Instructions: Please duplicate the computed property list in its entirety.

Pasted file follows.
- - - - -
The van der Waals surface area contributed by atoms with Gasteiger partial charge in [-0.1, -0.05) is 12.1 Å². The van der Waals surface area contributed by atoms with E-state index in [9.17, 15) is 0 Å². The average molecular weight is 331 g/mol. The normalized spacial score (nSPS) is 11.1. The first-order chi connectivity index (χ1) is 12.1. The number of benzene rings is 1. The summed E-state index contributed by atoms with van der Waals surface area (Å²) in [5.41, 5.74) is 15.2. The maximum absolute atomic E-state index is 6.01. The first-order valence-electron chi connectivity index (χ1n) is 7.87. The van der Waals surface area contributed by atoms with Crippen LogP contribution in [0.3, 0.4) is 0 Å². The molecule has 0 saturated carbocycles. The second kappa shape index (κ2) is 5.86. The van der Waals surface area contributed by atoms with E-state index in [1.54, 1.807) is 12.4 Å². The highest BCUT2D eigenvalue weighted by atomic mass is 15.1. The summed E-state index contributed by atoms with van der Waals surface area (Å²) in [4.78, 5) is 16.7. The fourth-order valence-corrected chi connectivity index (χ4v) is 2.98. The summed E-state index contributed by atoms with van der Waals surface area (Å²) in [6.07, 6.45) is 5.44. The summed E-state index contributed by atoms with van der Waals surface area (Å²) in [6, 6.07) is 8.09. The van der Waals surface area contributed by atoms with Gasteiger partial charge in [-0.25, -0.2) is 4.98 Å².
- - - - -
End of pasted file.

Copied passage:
The van der Waals surface area contributed by atoms with Gasteiger partial charge in [-0.1, -0.05) is 12.1 Å². The van der Waals surface area contributed by atoms with E-state index in [9.17, 15) is 0 Å². The average molecular weight is 331 g/mol. The normalized spacial score (nSPS) is 11.1. The first-order chi connectivity index (χ1) is 12.1. The number of benzene rings is 1. The summed E-state index contributed by atoms with van der Waals surface area (Å²) in [5.41, 5.74) is 15.2. The maximum absolute atomic E-state index is 6.01. The first-order valence-electron chi connectivity index (χ1n) is 7.87. The van der Waals surface area contributed by atoms with Crippen LogP contribution in [0.3, 0.4) is 0 Å². The molecule has 0 saturated carbocycles. The second kappa shape index (κ2) is 5.86. The van der Waals surface area contributed by atoms with E-state index in [1.54, 1.807) is 12.4 Å². The highest BCUT2D eigenvalue weighted by atomic mass is 15.1. The summed E-state index contributed by atoms with van der Waals surface area (Å²) in [4.78, 5) is 16.7. The fourth-order valence-corrected chi connectivity index (χ4v) is 2.98. The summed E-state index contributed by atoms with van der Waals surface area (Å²) in [6.07, 6.45) is 5.44. The summed E-state index contributed by atoms with van der Waals surface area (Å²) in [6, 6.07) is 8.09. The van der Waals surface area contributed by atoms with Gasteiger partial charge in [-0.25, -0.2) is 4.98 Å².